Fall Books, New Yorker Pulls Steve Bannon as Festival Headliner, and More


Every day Poets & Writers Magazine scans the headlines—from publishing reports to academic announcements to literary dispatches—for all the news that creative writers need to know. Here are today’s stories:

The New Yorker has pulled Steve Bannon as a headliner of its annual festival after many high-profile stars, including John Mulaney, Judd Apatow, Jack Antonoff, and Jim Carrey, dropped out. (New York Times)

As part of Scottish artist Katie Paterson’s Future Library project, South Korean writer Han Kang will write a book that will only be seen by Kang until it is published in 2114. (Guardian)

Vogue, Publishers Weekly, and the Washington Post recommend books to read this fall.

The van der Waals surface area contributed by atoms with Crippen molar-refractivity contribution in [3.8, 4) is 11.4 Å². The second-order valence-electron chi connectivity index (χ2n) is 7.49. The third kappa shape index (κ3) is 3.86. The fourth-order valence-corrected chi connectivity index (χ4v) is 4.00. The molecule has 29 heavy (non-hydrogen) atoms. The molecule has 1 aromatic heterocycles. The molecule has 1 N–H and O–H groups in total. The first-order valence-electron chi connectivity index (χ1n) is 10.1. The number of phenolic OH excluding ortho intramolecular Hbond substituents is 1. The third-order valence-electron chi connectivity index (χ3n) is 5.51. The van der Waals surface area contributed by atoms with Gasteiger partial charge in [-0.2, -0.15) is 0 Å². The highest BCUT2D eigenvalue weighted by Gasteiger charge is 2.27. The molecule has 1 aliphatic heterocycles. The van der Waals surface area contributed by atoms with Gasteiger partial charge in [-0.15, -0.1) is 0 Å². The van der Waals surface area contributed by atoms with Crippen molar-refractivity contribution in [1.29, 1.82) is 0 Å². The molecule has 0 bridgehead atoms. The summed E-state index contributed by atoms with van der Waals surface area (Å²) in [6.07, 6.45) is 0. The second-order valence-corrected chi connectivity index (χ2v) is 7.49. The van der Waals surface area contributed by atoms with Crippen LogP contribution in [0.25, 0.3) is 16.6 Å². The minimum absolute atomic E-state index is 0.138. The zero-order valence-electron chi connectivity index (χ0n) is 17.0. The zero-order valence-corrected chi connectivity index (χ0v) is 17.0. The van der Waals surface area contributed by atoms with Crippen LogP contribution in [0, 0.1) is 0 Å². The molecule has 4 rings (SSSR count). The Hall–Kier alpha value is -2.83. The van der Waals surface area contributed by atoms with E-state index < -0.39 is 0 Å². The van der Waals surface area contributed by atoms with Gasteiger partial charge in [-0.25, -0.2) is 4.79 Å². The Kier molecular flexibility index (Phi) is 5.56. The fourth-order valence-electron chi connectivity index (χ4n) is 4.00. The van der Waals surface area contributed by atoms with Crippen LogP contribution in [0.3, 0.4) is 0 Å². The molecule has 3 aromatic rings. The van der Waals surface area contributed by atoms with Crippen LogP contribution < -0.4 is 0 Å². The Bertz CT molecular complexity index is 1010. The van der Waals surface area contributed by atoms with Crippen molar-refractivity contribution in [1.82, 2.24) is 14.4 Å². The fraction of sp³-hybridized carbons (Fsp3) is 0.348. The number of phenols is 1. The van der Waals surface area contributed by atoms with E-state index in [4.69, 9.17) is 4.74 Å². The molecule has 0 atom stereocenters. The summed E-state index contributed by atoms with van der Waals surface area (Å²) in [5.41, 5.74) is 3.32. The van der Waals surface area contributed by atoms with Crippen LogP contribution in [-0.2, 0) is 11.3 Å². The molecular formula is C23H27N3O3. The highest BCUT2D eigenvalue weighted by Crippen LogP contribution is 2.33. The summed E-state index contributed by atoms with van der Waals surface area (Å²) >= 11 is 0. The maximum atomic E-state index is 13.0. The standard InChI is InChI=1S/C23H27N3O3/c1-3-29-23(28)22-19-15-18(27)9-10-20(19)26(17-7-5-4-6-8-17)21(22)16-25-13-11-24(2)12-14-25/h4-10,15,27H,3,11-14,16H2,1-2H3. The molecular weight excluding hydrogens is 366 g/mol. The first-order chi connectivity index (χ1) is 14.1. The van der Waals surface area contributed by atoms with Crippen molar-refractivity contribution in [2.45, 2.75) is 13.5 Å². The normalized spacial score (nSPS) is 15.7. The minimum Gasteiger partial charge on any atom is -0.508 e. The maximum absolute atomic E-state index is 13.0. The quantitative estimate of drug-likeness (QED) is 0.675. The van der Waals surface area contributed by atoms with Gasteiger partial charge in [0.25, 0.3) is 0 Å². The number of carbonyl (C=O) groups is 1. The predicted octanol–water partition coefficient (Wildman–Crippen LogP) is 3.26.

“I would try to get the reader to feel bad for me and it turned out that it doesn’t really work on the page.... So what I had to do was go back into the stories that weren’t working and understand where my part in them was.” Lisa Brennan-Jobs chats with NPR about her new memoir, Small Fry.

Essayist Chelsea Hodson talks about social media, privacy, friendships, and her debut essay collection, Tonight I’m Someone Else. (Creative Independent)

Hodson shares more about her essay collection in a recent installment of Literary MagNet.

“Is Orlando the first English language trans novel? It is, yet in the most playful way.” Jeanette Winterson considers Virginia Woolf’s novel Orlando. (Guardian)

Ellen Barry profiles twenty-seven-year-old novelist Sally Rooney, who has been called the “arrival of millennial fiction” and the “Jane Austen of the precariat.” (New York Times)

Penguin Random House is partnering with HeadCount to launch community nights and voter registration initiatives in bookstores. (Publishers Weekly)